Throughout England the allure of Wetherspoons is quite irresistible. And it’s easy to see why. The budget pub chain has a reputation for its sympathetic treatment of historic town centre buildings – as we discovered for ourselves in Harrogate. And, of course, it’s cheap as chips.
Regardless of its cut-price credentials, our experiences of the grub at ‘Spoons has been variable – erring on the side of unsatisfactory. This has led to accusations of food snobbery; sure, we know where to find great food and we don’t mind paying for it, but that doesn’t mean that we can’t appreciate bargain pub grub. For example, we’re regular customers at Merrie Garden – Lake’s competitively-priced chicken chain pub. However, don’t be fooled into thinking that it’s only chain places that have a monopoly on purse-friendly nammet.
Despite going to three Christmas events in one evening we’ve still somehow not managed to eat a roast dinner this December – the only month in which it is mandatory to sit down to a big platter with all the trimmings. Thankfully a couple of pals invited us to have Sunday lunch at The Waverley Hotel and we accepted with enthusiasm.
Our previous experience of this village pub was overwhelmingly positive. Way back in 2007 we wrote about the Waverley’s credit-crunch lunch menu; budget meals for those on a fixed income, or who just liked a bargain. Nearly a decade on and the nation is still obliged to tighten its belt in the name of austerity – and the cause of this enforced parsimony is the same as it was back in ’07 – a right load of bankers.
But this isn’t the place for political tub-thumping. Let’s concentrate instead on the Waverley’s big free car park, the steps of which led us into a sunny, homely pub with old school beer towels on the bar adding to the heritage ambiance. We’d had the foresight to book a table which turned out to be quite necessary; this pub is a popular joint particularly among multi-generational diners.
There was something charmingly familiar about the place. Perhaps it was the swags at the windows, the patterned carpets and tablecloths. Unlike those rattly hard-surfaced gentrified joints, the Waverley had a soft appearance and muted acoustics to match – important in a venue where older patrons share space with their grandchildren. It was nice not to have to yell over the bar too, as Cat made enquiries about the roast dinners. Considering the nut roast, she was easily persuaded to have the turkey instead. “It’s all white meat, not brown.” explained the landlord, “Any turkey can be a bit dry but we serve it with plenty of gravy.” Who doesn’t love a moist bird, eh?
Between the four of us we had beef, lamb and turkey roasts. Other dishes were available, including lamb hotpot and pork faggots, all adding to nostalgic flashbacks to Sunday lunch around your nan’s house (but with Sky Sports on the telly). The roasts were available in small and large sizes. The ladies were agog at how much food was on their ‘small’ plates and the chaps were delighted with their large portions.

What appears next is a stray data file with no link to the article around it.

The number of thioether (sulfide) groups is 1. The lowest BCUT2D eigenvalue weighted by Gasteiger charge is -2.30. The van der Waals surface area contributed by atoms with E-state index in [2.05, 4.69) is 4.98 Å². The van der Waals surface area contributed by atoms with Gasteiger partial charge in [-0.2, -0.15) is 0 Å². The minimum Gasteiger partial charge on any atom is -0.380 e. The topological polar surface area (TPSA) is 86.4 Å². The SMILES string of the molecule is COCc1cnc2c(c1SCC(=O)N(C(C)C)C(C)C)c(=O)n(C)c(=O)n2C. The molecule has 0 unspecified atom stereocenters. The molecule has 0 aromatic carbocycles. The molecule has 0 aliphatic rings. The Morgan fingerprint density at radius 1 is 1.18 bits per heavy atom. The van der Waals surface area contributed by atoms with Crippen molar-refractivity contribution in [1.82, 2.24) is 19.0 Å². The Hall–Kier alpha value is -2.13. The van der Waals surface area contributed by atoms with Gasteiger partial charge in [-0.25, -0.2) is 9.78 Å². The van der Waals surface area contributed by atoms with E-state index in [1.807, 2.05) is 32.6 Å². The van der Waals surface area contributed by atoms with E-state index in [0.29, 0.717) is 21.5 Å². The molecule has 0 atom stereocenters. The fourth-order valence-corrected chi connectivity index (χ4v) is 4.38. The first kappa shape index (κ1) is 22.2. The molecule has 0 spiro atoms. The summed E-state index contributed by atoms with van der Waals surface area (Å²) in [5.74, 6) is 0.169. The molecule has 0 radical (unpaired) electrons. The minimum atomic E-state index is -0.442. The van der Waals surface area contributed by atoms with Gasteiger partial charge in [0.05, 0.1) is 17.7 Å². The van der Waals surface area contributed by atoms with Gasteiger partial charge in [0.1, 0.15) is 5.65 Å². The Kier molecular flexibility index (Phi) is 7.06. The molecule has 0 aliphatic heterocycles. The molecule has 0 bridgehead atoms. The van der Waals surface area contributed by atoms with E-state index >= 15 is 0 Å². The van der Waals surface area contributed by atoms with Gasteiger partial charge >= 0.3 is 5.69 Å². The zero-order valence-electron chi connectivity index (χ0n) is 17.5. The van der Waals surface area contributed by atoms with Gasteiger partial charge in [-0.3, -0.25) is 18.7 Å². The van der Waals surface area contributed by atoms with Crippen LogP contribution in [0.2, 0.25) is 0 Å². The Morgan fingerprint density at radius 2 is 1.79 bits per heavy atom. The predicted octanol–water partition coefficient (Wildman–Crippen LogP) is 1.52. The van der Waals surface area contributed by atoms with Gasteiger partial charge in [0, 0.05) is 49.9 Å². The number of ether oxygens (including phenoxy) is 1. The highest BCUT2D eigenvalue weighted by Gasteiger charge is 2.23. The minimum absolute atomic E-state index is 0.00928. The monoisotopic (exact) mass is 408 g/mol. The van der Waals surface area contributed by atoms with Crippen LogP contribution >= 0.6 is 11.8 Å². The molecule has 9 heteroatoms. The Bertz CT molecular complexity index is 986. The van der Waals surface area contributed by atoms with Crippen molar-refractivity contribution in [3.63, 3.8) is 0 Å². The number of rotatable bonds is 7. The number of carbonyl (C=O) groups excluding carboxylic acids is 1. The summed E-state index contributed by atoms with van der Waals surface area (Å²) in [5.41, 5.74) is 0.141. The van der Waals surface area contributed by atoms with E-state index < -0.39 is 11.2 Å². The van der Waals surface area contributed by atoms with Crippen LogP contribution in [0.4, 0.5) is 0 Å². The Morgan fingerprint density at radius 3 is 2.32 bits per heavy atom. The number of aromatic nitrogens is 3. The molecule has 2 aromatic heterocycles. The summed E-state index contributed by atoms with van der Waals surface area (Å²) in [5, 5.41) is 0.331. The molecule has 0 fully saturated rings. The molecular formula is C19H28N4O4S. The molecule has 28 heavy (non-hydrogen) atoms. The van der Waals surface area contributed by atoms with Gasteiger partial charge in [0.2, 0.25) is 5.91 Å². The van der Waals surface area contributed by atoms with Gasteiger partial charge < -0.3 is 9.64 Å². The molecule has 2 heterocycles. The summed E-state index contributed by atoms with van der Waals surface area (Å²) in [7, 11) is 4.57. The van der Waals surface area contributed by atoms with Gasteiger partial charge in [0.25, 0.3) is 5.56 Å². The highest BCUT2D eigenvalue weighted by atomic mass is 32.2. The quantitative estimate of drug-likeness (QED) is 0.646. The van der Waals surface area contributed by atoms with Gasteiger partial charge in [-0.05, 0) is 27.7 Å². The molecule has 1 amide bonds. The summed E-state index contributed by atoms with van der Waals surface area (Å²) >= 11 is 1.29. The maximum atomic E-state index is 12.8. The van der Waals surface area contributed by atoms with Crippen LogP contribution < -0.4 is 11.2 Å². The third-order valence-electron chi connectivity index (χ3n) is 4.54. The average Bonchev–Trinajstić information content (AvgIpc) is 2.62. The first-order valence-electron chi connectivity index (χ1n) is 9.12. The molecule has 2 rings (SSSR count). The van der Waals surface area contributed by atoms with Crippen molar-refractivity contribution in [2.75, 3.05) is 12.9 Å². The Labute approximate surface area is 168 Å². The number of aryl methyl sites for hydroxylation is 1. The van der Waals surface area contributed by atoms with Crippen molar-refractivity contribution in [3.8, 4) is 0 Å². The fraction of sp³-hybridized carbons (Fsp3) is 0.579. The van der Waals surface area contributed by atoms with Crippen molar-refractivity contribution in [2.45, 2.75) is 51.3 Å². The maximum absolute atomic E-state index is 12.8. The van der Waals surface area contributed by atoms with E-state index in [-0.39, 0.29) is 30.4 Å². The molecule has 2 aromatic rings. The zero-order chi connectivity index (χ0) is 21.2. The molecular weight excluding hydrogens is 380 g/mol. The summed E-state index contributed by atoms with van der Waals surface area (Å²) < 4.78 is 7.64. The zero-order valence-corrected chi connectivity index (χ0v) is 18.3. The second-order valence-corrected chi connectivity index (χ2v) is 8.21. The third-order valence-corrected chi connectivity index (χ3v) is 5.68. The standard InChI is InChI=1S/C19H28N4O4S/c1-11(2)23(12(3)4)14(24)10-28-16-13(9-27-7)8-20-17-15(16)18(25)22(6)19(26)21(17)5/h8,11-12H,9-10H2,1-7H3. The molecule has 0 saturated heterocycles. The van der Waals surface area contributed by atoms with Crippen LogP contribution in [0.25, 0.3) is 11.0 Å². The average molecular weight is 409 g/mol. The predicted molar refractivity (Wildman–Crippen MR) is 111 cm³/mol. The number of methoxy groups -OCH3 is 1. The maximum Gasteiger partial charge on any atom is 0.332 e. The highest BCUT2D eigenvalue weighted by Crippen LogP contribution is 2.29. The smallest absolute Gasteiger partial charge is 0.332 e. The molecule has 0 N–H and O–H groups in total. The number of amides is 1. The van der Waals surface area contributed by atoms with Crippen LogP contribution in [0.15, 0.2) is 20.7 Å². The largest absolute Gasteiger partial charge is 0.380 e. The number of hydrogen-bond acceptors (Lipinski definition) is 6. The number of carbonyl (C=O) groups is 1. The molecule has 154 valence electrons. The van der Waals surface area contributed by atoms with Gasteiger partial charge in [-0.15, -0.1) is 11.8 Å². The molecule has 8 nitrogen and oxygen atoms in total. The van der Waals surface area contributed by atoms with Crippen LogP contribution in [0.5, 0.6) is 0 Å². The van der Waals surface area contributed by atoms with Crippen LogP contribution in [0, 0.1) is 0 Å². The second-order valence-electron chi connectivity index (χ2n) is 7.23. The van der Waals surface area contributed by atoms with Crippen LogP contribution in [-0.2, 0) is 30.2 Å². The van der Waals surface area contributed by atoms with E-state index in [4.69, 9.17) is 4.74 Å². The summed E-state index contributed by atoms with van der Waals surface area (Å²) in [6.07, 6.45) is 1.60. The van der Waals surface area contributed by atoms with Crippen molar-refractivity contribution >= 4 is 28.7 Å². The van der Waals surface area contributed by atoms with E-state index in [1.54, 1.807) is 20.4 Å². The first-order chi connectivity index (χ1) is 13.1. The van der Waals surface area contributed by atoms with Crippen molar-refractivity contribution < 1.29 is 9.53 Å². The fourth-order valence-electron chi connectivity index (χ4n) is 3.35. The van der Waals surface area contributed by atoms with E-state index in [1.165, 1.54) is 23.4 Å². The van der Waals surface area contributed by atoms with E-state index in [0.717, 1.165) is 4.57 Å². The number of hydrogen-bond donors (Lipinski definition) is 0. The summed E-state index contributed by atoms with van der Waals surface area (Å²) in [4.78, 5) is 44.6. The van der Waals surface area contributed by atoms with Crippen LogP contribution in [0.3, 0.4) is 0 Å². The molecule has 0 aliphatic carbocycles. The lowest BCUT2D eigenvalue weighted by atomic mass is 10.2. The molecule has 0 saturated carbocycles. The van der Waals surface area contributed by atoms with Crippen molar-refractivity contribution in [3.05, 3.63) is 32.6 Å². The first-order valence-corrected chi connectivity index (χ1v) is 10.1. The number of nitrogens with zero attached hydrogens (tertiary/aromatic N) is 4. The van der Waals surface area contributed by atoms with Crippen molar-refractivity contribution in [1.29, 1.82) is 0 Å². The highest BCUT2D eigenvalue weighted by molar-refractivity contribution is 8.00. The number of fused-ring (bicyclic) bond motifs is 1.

Small roast £6.95
Large roast £8.95
Pudding @ £2.95 x 2 £5.90
Wight Christmas £3.80
The landlord hadn’t been wrong about the turkey; it was quite a pile and all white meat. It had a nice home-hewn quality to it; clearly carved by a generous hand, not machine-cut slivers. Alongside the meats were All The Trimmings. All of them? Undoubtedly! Seven types of veg, including the alas all too rarely-seen but most enjoyable creamed leeks. Not enough? You want MORE trimmings? Well how about cranberry sauce, a ball of stuffing, and a light Yorkshire pudding filled with gravy? Still not enough? Cat had a bonus trimming of a bacon-wrapped chipolata. All of this fabulousness was covered with turkey gravy. Yes, turkey gravy. The roasts had separate-flavoured gravy boats, the fabulousness of which Matt was barely able to comprehend.
Matt’s roast beef of old England was obviously cut from a joint, with the requisite amount of pinkishness. He didn’t win a chipolata or stuffing but he did get five roasties, which was a pretty lavish portion of these perfect crunchy-cased spuds. He washed the lot down with a rich and seasonal pint of Island Brewery ‘Wight Christmas’.
The puddings had less of the home-made quality about them. Matt was a bit disappointed to discover that his lemon meringue pie was a tad frozen in the middle but Cat had no such complaints about her ginger cheesecake with pouring cream. The smooth cheesecake was studded with pieces of tangy ginger with some bonus moist gingery cakery to add even more variety as Cat’s spoon inched its way along the length.
The Wetherspoons model might have taken the best of pubs like the Waverley Hotel: carpeted flooring, no piped music and a good value menu. But what it can’t manufacture is the patina of age, and the intangible essence of a proper village local that has been serving the community for decades. Plus, of course, the roast at the Waverley was of a superior quality. Generous and tasty with attention to detail – two gravies fer chrissakes!
Wetherspoons will always have its place but not a mile or so from Newport’s ‘Spoons is this traditionally charming venue, with some really decent home-cooked food that won’t upset your purse’s equilibrium.
This is the full-length version of the review that first appeared in the Isle of Wight County Press.
- Charming homely pub
- Purse-friendly home-cooked food
- Soft furnishings help soften noise